Think of the sheep man, think of the sheep.

At first I thought I’d be getting an over-sexualized puzzle game; boy was I proven wrong as a morally challenging story and equally difficult gameplay were put in front of me. Being able to relate to elements of the story and more readily to Vincent’s inability to focus on which direction his life should take I quickly cared for the character and his dilemma.

Originally I only rented the game thinking I could beat it in one go, but after a few short days I found myself re-renting it with an urge to beat it and prove love could conquer all. The game invaded my regular life, much like Vincent’s dreams; I saw block combinations in my mind every waking moment as I did many years ago with my long stint of playing Tetris. The anime art of the game is stylish and appealing, and with its farfetched story it manages to somehow stay grounded allowing the player to become truly invested.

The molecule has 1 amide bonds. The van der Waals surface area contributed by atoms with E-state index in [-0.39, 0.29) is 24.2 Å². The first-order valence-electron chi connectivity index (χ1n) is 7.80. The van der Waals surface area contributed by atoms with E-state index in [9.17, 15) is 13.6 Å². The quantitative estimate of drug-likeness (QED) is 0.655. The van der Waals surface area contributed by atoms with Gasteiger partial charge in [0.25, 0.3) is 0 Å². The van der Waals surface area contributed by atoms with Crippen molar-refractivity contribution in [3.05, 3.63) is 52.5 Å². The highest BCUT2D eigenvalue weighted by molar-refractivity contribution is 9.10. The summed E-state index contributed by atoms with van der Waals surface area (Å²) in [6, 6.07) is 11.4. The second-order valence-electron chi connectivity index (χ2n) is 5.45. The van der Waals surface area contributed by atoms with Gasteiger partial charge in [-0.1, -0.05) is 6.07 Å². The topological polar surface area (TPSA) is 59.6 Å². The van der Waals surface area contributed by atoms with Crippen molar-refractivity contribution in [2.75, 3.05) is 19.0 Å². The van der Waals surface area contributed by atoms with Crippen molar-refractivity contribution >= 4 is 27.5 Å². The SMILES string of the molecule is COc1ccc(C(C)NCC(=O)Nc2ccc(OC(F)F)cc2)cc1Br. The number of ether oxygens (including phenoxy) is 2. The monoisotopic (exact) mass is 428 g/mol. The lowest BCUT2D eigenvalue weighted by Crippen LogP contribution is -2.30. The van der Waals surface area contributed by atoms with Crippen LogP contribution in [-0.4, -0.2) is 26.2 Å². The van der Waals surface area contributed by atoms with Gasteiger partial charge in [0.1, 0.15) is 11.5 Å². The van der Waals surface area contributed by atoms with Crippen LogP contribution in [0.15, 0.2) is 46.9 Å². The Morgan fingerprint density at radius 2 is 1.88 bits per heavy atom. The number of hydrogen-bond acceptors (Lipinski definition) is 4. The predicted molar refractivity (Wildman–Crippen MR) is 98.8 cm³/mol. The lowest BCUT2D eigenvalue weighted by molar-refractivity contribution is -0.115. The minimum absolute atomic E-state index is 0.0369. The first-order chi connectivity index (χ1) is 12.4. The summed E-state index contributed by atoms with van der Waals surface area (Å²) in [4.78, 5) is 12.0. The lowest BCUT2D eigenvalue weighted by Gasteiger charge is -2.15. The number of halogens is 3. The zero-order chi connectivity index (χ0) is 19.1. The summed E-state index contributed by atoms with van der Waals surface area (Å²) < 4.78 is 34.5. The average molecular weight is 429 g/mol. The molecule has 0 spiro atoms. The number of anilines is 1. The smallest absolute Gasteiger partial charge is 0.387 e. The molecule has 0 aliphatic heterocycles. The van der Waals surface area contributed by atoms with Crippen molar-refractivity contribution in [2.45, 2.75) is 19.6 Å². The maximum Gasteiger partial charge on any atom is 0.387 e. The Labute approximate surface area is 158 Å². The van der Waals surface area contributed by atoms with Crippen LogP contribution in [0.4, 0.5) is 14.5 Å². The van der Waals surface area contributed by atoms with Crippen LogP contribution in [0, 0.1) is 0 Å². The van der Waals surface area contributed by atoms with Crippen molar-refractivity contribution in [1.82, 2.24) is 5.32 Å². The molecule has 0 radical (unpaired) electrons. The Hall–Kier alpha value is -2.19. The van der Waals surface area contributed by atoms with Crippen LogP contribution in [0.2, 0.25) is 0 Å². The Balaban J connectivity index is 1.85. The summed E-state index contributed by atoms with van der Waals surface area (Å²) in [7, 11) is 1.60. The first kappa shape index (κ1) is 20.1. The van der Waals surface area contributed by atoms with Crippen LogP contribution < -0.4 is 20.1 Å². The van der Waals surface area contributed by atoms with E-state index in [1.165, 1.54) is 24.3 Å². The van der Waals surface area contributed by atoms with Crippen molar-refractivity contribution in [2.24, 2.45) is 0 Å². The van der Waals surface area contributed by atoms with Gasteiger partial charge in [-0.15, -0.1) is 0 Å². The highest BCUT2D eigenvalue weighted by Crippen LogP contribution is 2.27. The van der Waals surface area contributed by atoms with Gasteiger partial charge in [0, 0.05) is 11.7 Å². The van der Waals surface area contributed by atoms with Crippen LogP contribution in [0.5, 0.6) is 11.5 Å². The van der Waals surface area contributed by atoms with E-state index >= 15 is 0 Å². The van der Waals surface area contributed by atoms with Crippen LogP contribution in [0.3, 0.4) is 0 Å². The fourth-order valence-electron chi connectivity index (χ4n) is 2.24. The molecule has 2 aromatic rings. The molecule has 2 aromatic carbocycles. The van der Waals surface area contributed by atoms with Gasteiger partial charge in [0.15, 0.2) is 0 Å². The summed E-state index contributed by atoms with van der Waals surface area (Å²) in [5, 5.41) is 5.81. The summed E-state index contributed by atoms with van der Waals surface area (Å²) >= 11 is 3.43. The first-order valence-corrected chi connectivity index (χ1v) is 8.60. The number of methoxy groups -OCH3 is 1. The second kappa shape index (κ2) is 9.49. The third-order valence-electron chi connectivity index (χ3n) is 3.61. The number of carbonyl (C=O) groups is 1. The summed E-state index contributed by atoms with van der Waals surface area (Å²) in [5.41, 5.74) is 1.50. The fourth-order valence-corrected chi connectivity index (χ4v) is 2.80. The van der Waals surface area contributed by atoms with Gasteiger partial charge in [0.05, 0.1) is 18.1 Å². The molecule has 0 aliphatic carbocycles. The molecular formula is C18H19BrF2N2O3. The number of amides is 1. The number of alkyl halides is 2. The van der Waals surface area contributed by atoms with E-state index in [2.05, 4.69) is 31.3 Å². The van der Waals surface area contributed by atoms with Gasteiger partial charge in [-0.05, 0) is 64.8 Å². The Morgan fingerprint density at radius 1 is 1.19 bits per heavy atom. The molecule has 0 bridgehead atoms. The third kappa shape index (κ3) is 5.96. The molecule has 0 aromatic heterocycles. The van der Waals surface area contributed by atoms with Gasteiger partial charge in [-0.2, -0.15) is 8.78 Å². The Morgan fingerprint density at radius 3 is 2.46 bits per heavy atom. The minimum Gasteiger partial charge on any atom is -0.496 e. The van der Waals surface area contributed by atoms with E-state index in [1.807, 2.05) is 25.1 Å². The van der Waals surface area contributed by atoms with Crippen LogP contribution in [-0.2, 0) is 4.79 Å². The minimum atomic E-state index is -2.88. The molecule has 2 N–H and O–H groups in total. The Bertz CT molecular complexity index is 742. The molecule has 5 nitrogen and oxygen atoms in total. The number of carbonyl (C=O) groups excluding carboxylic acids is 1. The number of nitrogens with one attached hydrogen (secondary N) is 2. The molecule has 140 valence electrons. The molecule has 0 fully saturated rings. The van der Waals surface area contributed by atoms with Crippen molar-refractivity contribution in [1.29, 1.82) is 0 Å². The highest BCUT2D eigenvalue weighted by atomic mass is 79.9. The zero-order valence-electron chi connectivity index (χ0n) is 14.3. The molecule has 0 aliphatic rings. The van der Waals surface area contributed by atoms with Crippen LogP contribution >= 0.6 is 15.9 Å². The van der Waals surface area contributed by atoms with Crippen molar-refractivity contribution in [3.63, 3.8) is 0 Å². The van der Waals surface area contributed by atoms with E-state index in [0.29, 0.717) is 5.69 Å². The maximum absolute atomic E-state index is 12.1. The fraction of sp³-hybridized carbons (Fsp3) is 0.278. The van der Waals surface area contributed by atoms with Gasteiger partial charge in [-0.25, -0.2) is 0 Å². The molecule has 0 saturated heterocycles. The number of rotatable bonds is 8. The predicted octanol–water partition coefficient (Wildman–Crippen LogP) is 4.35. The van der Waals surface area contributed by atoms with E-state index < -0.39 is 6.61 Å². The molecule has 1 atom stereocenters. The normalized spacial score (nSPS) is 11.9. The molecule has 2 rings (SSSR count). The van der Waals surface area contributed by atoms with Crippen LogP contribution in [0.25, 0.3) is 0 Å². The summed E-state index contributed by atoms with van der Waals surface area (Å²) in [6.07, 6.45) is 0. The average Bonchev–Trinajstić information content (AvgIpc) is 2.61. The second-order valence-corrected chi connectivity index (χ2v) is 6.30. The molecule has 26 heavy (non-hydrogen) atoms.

At first I thought myself to be answering a lot of the questions with what I assumed would be the ‘right’ answer, but before long realized I was just answering truthfully – which happened to be “correct”. The question system was often surprising, mainly in how the percentages of people selecting one answer or another was at times shocking, with certain genders giving landslide results I’d expect from the opposite gender.

Catherine isn’t just a game in my eyes; it’s an experience that is enjoyable all the way through, if not for the puzzles then for the story alone with its multiple endings. The ending I received, “True Lover”, is probably my most ideal and best ending, but others may see one of the other various conclusions as their ideal ending.

A gaming experience like Catherine comes around about once a year, if even, so don’t miss out on it if you’ve experienced even the slightest curiosity toward playing it.